Nature abounds with perfect helices. They show up in animal horns and seashells, in DNA and the young tendrils of plants. But helix formation can get complicated: In some cases, the direction of rotation can reverse as a helix grows. The resulting structure has been dubbed the hemihelix, and you may have made one yourself by untwisting part of a telephone cord so much that it flips and spirals in the other direction.
Katia Bertoldi, a professor of applied mechanics at Harvard University, and her colleagues wanted to see how hemihelices form on their own. So they stretched a strip of silicone rubber, glued it to a second, unstretched strip and let the pair go. The researchers reported April 23 in PLOS ONE that they could get a range of shapes to form by tuning the dimensions of the glued rubber pieces. (Watch a video of the experiment)
Science News headlines, in your inbox
Headlines and summaries of the latest Science News articles, delivered to your email inbox every Thursday.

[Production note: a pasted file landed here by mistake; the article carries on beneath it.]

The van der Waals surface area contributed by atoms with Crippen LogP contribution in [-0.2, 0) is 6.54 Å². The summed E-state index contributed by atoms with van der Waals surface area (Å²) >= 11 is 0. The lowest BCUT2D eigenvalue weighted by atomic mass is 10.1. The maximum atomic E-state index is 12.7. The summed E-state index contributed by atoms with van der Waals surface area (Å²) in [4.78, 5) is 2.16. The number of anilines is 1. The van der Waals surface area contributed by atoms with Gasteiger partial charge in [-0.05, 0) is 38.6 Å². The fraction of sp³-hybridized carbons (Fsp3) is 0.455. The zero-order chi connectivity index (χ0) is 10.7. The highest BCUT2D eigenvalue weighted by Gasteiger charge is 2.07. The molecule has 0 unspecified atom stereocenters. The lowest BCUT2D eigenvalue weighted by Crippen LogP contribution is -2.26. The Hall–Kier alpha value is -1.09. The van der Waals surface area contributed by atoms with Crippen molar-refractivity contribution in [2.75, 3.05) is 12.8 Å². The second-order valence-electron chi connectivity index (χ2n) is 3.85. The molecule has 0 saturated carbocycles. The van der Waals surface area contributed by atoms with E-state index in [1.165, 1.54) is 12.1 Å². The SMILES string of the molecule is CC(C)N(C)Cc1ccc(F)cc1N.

Thank you for signing up!
There was a problem signing you up.
Strips that were much thicker than they were wide spiralled gently to form helices. Those with squarer cross sections relaxed themselves with a strong twist, forming hemihelices with one or many regularly spaced changes in direction.
“It’s sort of a competition between bending and twisting,” Bertoldi says. She and her colleagues are now experimenting with rectangular patches of rubber to see how this same stretch-and-release approach can be applied to make other three-dimensional shapes.
Subscribe to Science News
Get great science journalism, from the most trusted source, delivered to your doorstep.
To create helical structures, one silicone strip (red) is stretched to match the length of a longer strip (blue). The pair is glued together and then released. Depending on the dimensions of the strands, a helix or hemihelix (one shown right) forms as the pair relaxes.
The number of changes in direction, or “perversions,” in a hemihelix depends on the cross section of the bonded strips (shown actual size below). Keeping width constant (blue = 3 mm, red = 1.89 mm), researchers decreased the thickness of the strips (shown as height) for more perversions.
Credit: Maluchi Enyi